- The staff report proposes setting license fees so that an intact license is $60 more than a license for a sterilized animal. California State law requires that a license for an intact dog be at least twice as much as a license for a sterilized dog. While $60 is still high relative to the other cities, the question should be whether it is effective. Higher license fees often lead to lower compliance and several communities have seen significant drops in intact licenses when fees are raised dramatically.
- It is unclear how efficacy of the fee will be determined. A decrease in intact licenses is not helpful as it may indicate non-renewal of the licenses for intact pets.
- Plans for a public education campaign seem comprehensive but it is unclear if they are relying on free media and if the outreach will be conducted in various languages to serve the diverse population of the city. The mobile unit for education is nice but could it not be utilized to provide transportation to low cost spay/neuter clinics for those residents who do not have cars? Access is a significant barrier to spay/neuter in low income communities. Nothing in this report or the ordinance addresses the cost of spay/neuter services or transportation concerns.
- Mandatory spay/neuter policies have NEVER resulted in higher licensing compliance, lower shelter populations, or decreased costs. The projected 58% increase in revenue is completely without basis and does not seem likely considering past statistics.
Many communities that have implemented mandatory spay/neuter policies have found them to be ineffective and expensive. For example, after Dallas, Texas enacted MSN policies in 2008, it experienced a 22 percent increase in animal control costs and an overall decrease in licensing compliance. MSN laws often result in owners either ignoring animal control laws entirely, or relinquishing their pets to the public shelter to be cared for at the taxpayers’ expense rather than to pay for expensive sterilization surgery or breeder permits. According to the American Veterinary Medical Association (AVMA), some owners also opt to avoid rabies vaccinations and other general veterinary care in order to hide their lack of compliance with MSN laws.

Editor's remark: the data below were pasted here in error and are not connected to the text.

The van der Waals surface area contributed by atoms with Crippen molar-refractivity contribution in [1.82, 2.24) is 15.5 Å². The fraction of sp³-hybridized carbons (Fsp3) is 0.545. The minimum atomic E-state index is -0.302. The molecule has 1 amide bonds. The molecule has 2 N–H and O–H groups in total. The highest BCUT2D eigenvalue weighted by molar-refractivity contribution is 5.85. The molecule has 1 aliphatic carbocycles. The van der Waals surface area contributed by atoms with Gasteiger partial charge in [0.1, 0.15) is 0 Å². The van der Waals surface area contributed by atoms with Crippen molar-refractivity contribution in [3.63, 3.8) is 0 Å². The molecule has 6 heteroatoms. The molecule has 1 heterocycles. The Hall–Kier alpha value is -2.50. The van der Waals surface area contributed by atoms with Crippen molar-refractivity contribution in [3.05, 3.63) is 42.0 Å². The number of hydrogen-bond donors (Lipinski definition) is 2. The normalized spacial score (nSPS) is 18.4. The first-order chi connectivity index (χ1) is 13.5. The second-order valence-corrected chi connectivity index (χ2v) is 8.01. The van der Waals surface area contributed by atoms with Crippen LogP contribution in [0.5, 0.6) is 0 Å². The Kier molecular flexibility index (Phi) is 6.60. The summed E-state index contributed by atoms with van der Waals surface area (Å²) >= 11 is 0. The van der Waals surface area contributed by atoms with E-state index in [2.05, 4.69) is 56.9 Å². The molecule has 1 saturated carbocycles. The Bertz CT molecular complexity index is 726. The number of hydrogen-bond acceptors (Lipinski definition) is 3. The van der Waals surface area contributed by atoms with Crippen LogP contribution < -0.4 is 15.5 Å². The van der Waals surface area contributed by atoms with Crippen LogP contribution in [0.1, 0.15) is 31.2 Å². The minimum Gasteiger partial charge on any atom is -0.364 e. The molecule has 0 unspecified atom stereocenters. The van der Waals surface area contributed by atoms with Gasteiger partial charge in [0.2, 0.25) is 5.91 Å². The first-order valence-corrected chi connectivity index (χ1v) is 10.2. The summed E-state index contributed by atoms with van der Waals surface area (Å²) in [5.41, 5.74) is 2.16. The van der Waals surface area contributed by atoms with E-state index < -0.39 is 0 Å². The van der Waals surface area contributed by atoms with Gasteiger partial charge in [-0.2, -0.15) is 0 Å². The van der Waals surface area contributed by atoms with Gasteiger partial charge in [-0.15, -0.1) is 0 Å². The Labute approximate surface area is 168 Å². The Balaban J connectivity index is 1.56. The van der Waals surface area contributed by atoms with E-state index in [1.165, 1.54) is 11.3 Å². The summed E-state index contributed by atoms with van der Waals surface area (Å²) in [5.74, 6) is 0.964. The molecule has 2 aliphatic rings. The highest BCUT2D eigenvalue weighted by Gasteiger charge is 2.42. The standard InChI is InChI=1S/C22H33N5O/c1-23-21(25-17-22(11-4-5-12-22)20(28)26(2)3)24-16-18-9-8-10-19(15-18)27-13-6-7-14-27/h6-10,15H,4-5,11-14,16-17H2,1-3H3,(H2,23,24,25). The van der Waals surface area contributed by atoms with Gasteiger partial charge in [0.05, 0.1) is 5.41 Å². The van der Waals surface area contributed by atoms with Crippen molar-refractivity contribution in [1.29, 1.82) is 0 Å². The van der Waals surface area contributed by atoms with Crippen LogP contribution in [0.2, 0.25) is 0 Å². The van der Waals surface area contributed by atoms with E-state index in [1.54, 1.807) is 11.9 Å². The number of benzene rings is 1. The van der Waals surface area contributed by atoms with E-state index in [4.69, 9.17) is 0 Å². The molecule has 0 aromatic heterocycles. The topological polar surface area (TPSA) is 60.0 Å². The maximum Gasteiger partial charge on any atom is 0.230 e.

What You Can Do
- Attend the city council meeting and voice your opposition to a mandatory spay/neuter ordinance.
- Contact the Pasadena City Council members and ask them to oppose this measure.
AKC Position Statement: Canine Population Issues
AKC Position Statement: Spaying and Neutering
Mandatory Spay-Neuter Issue Brief
Issue Analysis: Why Mandatory Spay/Neuter Laws are Ineffective
No national animal welfare organizations support mandatory spay/neuter and in fact it is opposed by AKC, ASPCA, No Kill Advocacy Center, and the American College of Theriogenologists. This opposition exists because mandatory spay/neuter policies are ineffective at reducing shelter intakes or euthanasia.
Pasadena Mayor and City Council Members
Mayor Bill Bogaard
Phone: (626) 744-4311
Fax: (626) 744-3727 Email: email@example.com
Vice Mayor Jacque Robinson, District 1
Councilmember Margaret McAustin, District 2
Email Address: firstname.lastname@example.org
Councilmember John Kennedy, District 3
Councilmember Gene Masuda, District 4
Councilmember Victor Gordo Esq., District 5
Councilmember Steve Madison, District 6
Councilmember Terry Tornek, District 7
For those reading this alert in plain text, here are the relevant links:
http://ww2.cityofpasadena.net/councilagendas/2014%20Agendas/Oct_06_14/AR%207%20ORDINANCE.pdf â Pasadena draft ordinance
https://library.municode.com/index.aspx?clientId=16551- Pasadena’s current ordinance, Chapter 6 Animals
http://www.akc.org/governmentrelations/policy_resources.cfm - All AKC Resources on Breeder Restrictions and Mandatory Spay/Neuter are available on this page
https://www.avma.org/KB/Policies/Pages/Dog-And-Cat-Population-Control.aspx - AVMA Position Statement
http://www.cvma.net/4DCGI/cms/review.html?Action=CMS_Document&DocID=691&MenuKey=7 â CVMA Position Statement
http://www.aspca.org/nyc/mobile-spay-neuter-clinic/position-statement-on-mandatory-spayneuter-laws - ASPCA Position Statement
http://www.theriogenology.org/displaycommon.cfm?an=1&subarticlenbr=59 - American College of Theriogenologists
http://www.nokilladvocacycenter.org/wp-content/uploads/2011/10/mandatorylaws.pdf - No Kill Advocacy Center article on mandatory spay/neuter